Triple Five has responded to the town’s request for additional financial disclosure by offering to provide the town with additional information, according to Supervisor Laura Jens-Smith.
“They said they would provide us with assurance of the $40 million to purchase the property and some pro forma information for the buildout, including some assurance of financing,” Jens-Smith said in an interview this morning.
The company’s response came in late yesterday afternoon, at the deadline set by the town for the company to say if it would provide the additional financial disclosure sought by a majority on the town board.
The supervisor said she felt the company “half-answered the questions we asked.” However, she said, the board has not had a chance to sit down and review the response together. “We need to determine if what they say they’ll provide will be satisfactory.”
However, she said, the board has not had a chance to sit down and review the response together. “We need to determine if what they say they’ll provide will be satisfactory.”
Deputy Supervisor Tim Hubbard and Councilwoman Catherine Kent were both on vacation this week so the full board will sit down to discuss it next week, Jens-Smith said.
A Triple Five representative could not immediately be reached for comment.
Triple Five subsidiary Triple Five Realty-1 and Luminati Aerospace own Calverton Aviation and Technology LLC, which is seeking to purchase 1,643 acres of undeveloped land from the Riverhead Community Development Agency for $40 million. The town signed a letter of intent to sell the property to Luminati Aerospace in April 2017 and in December approved a purchase agreement with Calverton Aviation and Technology in furtherance of the letter of intent. The agreement is subject to a finding by the town board, sitting as the board of directors of the Riverhead CDA, that Calverton Aviation and Technology is a “qualified and eligible sponsor” as required by state law for the no-bid sale of municipal land in an urban renewal zone.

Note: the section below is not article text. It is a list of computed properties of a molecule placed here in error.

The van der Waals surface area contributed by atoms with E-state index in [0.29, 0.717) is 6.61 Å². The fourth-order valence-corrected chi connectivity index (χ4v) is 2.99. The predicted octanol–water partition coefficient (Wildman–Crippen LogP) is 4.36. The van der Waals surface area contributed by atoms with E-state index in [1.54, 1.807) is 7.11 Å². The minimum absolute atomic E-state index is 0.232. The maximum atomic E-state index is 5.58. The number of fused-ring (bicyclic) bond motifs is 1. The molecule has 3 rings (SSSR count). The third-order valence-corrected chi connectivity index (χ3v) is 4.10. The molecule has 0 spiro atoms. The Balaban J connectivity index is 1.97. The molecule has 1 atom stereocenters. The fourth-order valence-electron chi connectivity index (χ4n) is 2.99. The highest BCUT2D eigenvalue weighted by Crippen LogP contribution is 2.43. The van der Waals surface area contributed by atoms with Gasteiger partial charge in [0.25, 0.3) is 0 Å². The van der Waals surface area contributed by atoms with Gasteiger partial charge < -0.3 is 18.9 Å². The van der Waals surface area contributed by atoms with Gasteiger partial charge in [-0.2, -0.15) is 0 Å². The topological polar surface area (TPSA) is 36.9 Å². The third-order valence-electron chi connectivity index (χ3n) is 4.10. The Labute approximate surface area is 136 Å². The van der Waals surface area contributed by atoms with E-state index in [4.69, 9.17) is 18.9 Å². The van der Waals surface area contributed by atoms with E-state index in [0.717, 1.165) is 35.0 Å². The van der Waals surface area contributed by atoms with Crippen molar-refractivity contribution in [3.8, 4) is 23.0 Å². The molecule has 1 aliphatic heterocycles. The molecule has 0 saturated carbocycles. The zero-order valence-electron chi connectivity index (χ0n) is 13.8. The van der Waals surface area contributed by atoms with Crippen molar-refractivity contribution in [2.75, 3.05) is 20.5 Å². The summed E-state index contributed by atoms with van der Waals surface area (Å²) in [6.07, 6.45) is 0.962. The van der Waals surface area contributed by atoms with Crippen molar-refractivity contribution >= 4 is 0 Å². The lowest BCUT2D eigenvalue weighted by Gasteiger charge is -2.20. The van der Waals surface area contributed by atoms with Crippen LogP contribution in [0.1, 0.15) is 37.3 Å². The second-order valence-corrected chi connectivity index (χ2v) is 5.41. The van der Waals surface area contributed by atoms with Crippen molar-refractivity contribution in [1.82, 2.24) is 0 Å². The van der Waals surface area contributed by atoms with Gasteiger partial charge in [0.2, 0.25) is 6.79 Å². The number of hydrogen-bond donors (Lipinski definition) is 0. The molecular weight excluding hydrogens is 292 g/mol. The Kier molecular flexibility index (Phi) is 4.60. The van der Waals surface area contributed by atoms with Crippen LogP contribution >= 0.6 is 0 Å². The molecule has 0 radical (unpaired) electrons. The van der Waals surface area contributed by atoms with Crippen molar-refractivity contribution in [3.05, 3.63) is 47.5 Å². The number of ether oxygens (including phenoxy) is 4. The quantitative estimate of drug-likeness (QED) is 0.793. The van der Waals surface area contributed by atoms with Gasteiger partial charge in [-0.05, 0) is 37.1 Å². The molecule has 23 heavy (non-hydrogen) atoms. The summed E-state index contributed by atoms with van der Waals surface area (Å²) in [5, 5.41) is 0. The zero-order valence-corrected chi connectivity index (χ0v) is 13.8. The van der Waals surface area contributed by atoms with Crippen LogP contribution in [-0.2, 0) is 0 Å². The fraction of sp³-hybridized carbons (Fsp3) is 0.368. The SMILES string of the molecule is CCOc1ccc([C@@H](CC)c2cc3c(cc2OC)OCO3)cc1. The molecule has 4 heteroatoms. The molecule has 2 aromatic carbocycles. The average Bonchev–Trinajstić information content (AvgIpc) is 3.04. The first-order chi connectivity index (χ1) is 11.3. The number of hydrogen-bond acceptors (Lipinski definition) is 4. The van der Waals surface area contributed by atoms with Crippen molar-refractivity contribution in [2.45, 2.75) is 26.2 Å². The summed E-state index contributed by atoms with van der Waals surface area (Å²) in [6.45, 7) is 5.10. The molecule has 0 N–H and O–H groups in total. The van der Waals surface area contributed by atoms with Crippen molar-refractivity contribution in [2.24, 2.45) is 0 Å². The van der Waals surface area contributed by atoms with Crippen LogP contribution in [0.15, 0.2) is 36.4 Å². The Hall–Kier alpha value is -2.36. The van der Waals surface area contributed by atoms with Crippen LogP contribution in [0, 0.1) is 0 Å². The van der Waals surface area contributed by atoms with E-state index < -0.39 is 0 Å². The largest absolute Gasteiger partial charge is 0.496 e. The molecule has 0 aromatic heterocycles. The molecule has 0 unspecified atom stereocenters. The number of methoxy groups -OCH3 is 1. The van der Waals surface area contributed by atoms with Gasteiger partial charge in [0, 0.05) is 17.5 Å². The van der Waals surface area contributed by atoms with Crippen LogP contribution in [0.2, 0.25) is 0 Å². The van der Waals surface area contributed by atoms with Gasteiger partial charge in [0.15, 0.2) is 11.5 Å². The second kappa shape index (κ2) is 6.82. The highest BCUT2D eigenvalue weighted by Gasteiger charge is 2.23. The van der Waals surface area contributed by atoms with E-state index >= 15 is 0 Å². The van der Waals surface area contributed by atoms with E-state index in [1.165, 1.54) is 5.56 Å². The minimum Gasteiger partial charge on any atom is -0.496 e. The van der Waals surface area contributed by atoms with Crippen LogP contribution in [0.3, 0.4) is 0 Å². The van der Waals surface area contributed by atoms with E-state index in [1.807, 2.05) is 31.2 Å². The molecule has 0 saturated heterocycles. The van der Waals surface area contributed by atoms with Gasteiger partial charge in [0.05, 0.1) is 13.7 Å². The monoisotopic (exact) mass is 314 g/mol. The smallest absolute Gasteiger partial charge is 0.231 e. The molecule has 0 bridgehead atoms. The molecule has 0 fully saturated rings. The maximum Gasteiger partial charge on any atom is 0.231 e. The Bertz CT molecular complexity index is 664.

Triple Five and town officials have been wrangling over how much financial disclosure the private, family-owned company should be required to make. The company has asserted privacy concerns about turning over financial records to the town and offered to allow an independent accounting firm review pertinent records at the town’s own expense. Its representatives have argued that the company has already provided sufficient disclosure for the town to make a decision. Three of the five town board members sought additional disclosure and gave Triple Five until close of business Friday, Aug. 2 to let the town know what it would do.
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